Baghdad — British archaeologists have discovered a previously unknown palace or temple near the ancient city of Ur in the first foreign excavation at the site in southern Iraq since the 1930s.
A small team of archaeologists working from satellite images hinting at a buried structure have uncovered the corner of a monumental complex with rows of rooms around a large courtyard, believed to be about 4,000 years old.
“The size is breathtaking,” says Jane Moon, a University of Manchester archaeologist who heads the expedition. Ms. Moon says the walls of the structure are almost nine feet thick, indicating that the building was of great importance or indicated great wealth.
The discovery is even more significant because of its location more than 10 miles from Ur, on what would then have been the banks of the Euphrates River — the first major archaeological find that far from the city. Read more.
The Iraqi Ministry of Tourism and Antiquities on Monday (February 18th) announced it has authorized six foreign teams to start archaeological excavations at a number of ancient sites.
“As part of its work programme for the current year, the ministry has reached agreements with six archaeological teams from Italy, the United Kingdom and the Czech Republic,” Hakim al-Shammary, director of the tourism minister’s media office, told Mawtani.
The teams will begin excavations at a number of sites, particularly in the south, he said.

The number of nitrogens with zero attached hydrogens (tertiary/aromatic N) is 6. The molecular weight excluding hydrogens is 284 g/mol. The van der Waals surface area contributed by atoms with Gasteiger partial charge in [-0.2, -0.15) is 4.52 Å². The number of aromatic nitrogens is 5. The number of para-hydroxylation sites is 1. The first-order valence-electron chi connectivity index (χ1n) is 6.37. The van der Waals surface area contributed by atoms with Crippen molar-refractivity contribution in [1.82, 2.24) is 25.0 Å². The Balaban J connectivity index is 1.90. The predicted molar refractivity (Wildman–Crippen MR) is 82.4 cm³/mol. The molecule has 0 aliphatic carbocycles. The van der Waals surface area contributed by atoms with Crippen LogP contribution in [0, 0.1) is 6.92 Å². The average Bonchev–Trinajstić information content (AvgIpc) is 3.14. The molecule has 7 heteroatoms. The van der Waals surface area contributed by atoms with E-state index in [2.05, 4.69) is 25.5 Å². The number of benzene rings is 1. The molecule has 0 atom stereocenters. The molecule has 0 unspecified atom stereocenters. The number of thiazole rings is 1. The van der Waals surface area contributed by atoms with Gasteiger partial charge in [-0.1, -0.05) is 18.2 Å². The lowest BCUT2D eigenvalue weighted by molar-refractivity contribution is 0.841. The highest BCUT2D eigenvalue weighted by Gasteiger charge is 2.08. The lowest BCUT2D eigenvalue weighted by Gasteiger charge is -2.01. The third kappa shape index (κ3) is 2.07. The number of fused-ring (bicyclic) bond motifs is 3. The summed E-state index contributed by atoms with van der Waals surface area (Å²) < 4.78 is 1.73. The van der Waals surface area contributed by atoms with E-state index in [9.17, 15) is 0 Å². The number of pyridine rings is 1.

“Among the sites to be excavated are ancient hills such as Tal Abu Tuwaira in the city of al-Nasiriya, Tal al-Baqarat in al-Kut and Tal Abu Shathar in Maysan province, as well as other sites in al-Dalmaj marshes,” he said. Read more.
KUT, Iraq - Iraqi archaeologists have found 66 gold coins that are at least 1,400 years old, officials said on Monday, adding that they hope to put them on display in Baghdad’s National Museum.
The artefacts, which date back to the Sassanid era that extended from 225 BC to 640 AD, will be sent for laboratory tests in order to confirm their authenticity.
They were discovered in the town of Aziziyah, which lies 70 kilometres (40 miles) southeast of Baghdad in Wasit province, according to Hassanian Mohammed Ali, director of the provincial antiquities department.
The coins bore drawings of a king or god and depicted flames, he said. Read more.
Indiana Jones practiced archaeology with a bull whip and fedora. Joseph Greene and Adam Aja are using another unlikely tool — a 3-D printer.
Greene and Aja work at Harvard University’s Semitic Museum, using 3-D printers and 3-D scanning software to recreate a ceramic lion that was smashed 3,000 years ago when Assyrians attacked the ancient Mesopotamian city of Nuzi, located in modern day Iraq.
Using a process called photomodeling, the Harvard team photographed sculpture fragments in the museum’s collection from hundreds of angles to create 3-D renderings of each piece, then meshed them together to form a semi-complete 3-D model of the original artifact. They compared the digital model to scans of full statues found in the same location, noting the gaps and creating the missing pieces and support structures out of 3-D printed parts and CNC carved foam. Read more.